Why should you care about brand consistency? You should care because brand consistency leads to familiarity, and familiarity leads to trust. People who purchase Apple products know they’re buying innovative, high quality, great looking products.

Think about the ups and downs that have plagued AOL over the years. What do you think of when you think of AOL? Has their brand delivered a consistent message over the years?

3. A Brand Is An Ecosystem

A brand is more than just your company’s products and services. It’s also the ecosystem that surrounds those products and services (David Armano’s “Influence Ripples” illustration – below – nicely shows the relationship of members of the ecosystem and their role in influencing the spread of your brand message). Ultimately, the strength of a brand is directly related to the connections within that ecosystem.

Your brand starts with your company and employees. The most successful brands – such as Amazon and Zappos – transcend specific departments. Your customer service people may be more important than your CEO – they are directly connected to your prospects and customers. Great brands function as one internal ecosystem.

Your brand extends to your vendors, your prospects and employees, investors, and even competitors. It extends to people that start conversations about your brand on Twitter or Facebook, or who blog about your brand on their blogs.

One way to think about your ecosystem is to identify the participants in your brand ecosystem. Who are they? What can those participants give and get in order to help your brand? Ultimately, successful brands recognize that if they help their participants succeed, the participants will in turn help the brand succeed.

(image credit: David Armano).

4. A Brand Is Rooted In Community

Many have written about the changing landscape of advertising and the increasing focus by many brands on online marketing (compared to print, television and radio advertising). I won’t question the merit of online advertising – it works for many and can be a powerful way to introduce prospects to your brand. However, it is notable that many of the world’s best brands, including Google, Amazon, Facebook, Virgin, and Skype, spend modest sums on advertising and instead, focus on building and improving their communities. Those companies understand that if consumers trust the community, they will extend trust to the brand. Especially in the age of social media – this is a very important realization. Whether brands like this or not, consumers are talking to each other about brands – often before talking to the brand.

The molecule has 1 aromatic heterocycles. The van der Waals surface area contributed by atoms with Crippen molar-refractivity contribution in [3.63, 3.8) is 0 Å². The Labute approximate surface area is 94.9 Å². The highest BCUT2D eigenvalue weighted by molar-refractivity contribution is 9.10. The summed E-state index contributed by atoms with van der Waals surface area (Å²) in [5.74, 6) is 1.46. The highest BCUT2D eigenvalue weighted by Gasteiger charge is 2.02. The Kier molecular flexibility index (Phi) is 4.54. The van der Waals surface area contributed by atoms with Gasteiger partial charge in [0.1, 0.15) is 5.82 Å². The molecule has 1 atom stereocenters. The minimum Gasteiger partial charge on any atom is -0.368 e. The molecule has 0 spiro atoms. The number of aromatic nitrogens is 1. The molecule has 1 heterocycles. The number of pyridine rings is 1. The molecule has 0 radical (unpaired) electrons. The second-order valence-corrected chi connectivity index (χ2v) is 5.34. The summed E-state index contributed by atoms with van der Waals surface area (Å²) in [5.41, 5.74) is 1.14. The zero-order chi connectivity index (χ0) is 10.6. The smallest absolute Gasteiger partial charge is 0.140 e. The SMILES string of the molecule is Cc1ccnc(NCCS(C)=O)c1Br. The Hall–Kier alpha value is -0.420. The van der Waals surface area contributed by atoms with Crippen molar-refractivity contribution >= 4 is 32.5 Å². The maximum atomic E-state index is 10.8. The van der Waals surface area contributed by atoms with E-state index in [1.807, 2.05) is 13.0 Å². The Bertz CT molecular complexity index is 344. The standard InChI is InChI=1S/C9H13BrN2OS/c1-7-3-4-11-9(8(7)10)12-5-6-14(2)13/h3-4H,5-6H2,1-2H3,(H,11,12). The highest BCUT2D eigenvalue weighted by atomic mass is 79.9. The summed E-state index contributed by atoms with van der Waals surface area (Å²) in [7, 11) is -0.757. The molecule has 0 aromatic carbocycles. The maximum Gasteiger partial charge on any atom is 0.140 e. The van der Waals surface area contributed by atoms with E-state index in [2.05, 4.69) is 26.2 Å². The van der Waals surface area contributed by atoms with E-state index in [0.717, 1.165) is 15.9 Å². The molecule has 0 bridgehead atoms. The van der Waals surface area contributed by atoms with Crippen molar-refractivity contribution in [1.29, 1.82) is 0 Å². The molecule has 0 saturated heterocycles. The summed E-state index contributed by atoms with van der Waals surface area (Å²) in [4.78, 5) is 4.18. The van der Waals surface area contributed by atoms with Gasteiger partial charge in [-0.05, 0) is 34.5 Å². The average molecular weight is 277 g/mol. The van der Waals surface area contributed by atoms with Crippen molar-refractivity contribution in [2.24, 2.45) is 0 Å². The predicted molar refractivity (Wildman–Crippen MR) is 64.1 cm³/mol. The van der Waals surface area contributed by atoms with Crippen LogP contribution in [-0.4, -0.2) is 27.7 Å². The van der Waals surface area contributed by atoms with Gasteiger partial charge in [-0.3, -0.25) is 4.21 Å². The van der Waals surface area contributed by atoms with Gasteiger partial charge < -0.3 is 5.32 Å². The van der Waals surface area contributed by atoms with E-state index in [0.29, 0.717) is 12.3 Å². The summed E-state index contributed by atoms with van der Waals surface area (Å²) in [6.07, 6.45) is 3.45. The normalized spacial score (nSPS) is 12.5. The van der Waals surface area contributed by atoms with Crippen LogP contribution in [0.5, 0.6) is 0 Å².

As you think about building your community, don’t be afraid to question the status quo. Recently, Edward Boches discussed Pepsi’s decision to pull out of the Superbowl after 23 consecutive years and instead, to funnel its advertising budget into online community efforts. While your company might not have anywhere close to Pepsi’s budget, you should pay attention to such efforts because they signal a shift in the way that brands engage their communities.

5. A Brand Must Deliver Value

Leading brands are very good and disciplined in understanding and communicating their value proposition to prospects and customers. Value doesn’t mean lowest price. You can focus on product leadership (having the best products in the marketplace, like Apple), operational excellence (having the lower prices in the marketplace, like Ikea), or great customer service (Virgin, Amazon). You can also focus on a combination of those things – although this is not easy to achieve, especially for a young brand.

As you think about your company’s value – you can ask the following questions: What sets your product, service and company apart from your competitors? What value do you provide and how does that value differ from that provided by your competitors? Think about which of your benefits are emotional – the most powerful brands tap into emotions.

Keep in mind that consumers must believe that your brand stands for something – it’s not enough for you to claim that your brand stands for something. Consumers will decide whether your brand stands for something – and it’s even more important today to be authentic and engage consumers across all channels and mediums. In a recent video, Gary Vaynerchuk explained this much better than I can. I strongly encourage you to watch Gary’s video (below):

What other lessons can startups and small businesses learn from the world’s best brands?

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  • Parissa Behnia

    I really enjoyed this post… just to add to 3 & 4: I read an Adweek article recently about how a new decade calls for a refreshed view of how we treat and communicate our brands. One of the suggested items was consistent multichannel, multitextural touchpoints at all times. It sounds rather Big Brother-ish if taken to an extreme but the point was well made nonetheless.

    Regards,

    Parissa Behnia